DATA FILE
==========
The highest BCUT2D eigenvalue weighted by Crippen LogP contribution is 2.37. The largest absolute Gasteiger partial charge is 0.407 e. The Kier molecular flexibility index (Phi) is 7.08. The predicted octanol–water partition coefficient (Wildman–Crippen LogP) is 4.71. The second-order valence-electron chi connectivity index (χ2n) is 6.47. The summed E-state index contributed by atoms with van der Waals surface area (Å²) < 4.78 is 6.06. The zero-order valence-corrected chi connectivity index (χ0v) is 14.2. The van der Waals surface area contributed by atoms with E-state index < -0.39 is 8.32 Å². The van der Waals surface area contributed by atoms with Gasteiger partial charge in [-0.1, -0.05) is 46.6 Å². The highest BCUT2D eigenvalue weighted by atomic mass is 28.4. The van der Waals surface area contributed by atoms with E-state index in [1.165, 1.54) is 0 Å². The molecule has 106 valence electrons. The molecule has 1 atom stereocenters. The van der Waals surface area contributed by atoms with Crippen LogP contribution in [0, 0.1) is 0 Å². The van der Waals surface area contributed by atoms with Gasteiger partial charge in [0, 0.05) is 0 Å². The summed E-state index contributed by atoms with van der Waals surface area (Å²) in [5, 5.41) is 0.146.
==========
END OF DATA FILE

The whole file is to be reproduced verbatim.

The highest BCUT2D eigenvalue weighted by Crippen LogP contribution is 2.37. The largest absolute Gasteiger partial charge is 0.407 e. The Kier molecular flexibility index (Phi) is 7.08. The predicted octanol–water partition coefficient (Wildman–Crippen LogP) is 4.71. The second-order valence-electron chi connectivity index (χ2n) is 6.47. The summed E-state index contributed by atoms with van der Waals surface area (Å²) < 4.78 is 6.06. The zero-order valence-corrected chi connectivity index (χ0v) is 14.2. The van der Waals surface area contributed by atoms with E-state index < -0.39 is 8.32 Å². The van der Waals surface area contributed by atoms with Gasteiger partial charge in [-0.1, -0.05) is 46.6 Å². The highest BCUT2D eigenvalue weighted by atomic mass is 28.4. The van der Waals surface area contributed by atoms with E-state index in [1.165, 1.54) is 0 Å². The molecule has 106 valence electrons. The molecule has 1 atom stereocenters. The van der Waals surface area contributed by atoms with Crippen LogP contribution in [0, 0.1) is 0 Å². The van der Waals surface area contributed by atoms with Gasteiger partial charge in [0, 0.05) is 0 Å². The summed E-state index contributed by atoms with van der Waals surface area (Å²) in [5, 5.41) is 0.146.